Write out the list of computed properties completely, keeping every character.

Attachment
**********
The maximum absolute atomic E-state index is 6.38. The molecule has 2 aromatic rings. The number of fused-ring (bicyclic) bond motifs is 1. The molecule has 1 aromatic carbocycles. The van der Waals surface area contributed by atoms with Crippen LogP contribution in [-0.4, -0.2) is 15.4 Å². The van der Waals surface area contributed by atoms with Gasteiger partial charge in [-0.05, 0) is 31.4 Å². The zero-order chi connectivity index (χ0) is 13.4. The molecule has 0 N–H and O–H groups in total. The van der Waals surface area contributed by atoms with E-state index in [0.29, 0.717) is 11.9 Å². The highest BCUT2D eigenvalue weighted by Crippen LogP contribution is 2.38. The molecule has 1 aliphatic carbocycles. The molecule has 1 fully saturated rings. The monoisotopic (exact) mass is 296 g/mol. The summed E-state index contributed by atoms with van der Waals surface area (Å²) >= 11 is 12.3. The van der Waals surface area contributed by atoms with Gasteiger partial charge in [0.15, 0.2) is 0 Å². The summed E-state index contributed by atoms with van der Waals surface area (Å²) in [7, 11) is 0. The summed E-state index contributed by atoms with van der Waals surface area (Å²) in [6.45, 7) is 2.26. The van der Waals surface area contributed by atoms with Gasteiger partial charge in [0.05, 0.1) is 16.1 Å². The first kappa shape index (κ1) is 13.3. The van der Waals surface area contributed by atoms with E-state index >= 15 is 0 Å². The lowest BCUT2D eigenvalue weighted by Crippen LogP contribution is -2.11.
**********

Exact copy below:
The maximum absolute atomic E-state index is 6.38. The molecule has 2 aromatic rings. The number of fused-ring (bicyclic) bond motifs is 1. The molecule has 1 aromatic carbocycles. The van der Waals surface area contributed by atoms with Crippen LogP contribution in [-0.4, -0.2) is 15.4 Å². The van der Waals surface area contributed by atoms with Gasteiger partial charge in [-0.05, 0) is 31.4 Å². The zero-order chi connectivity index (χ0) is 13.4. The molecule has 0 N–H and O–H groups in total. The van der Waals surface area contributed by atoms with E-state index in [0.29, 0.717) is 11.9 Å². The highest BCUT2D eigenvalue weighted by Crippen LogP contribution is 2.38. The molecule has 1 aliphatic carbocycles. The molecule has 1 fully saturated rings. The monoisotopic (exact) mass is 296 g/mol. The summed E-state index contributed by atoms with van der Waals surface area (Å²) >= 11 is 12.3. The van der Waals surface area contributed by atoms with Gasteiger partial charge in [0.15, 0.2) is 0 Å². The summed E-state index contributed by atoms with van der Waals surface area (Å²) in [7, 11) is 0. The summed E-state index contributed by atoms with van der Waals surface area (Å²) in [6.45, 7) is 2.26. The van der Waals surface area contributed by atoms with Gasteiger partial charge in [0.05, 0.1) is 16.1 Å². The first kappa shape index (κ1) is 13.3. The van der Waals surface area contributed by atoms with E-state index >= 15 is 0 Å². The lowest BCUT2D eigenvalue weighted by Crippen LogP contribution is -2.11.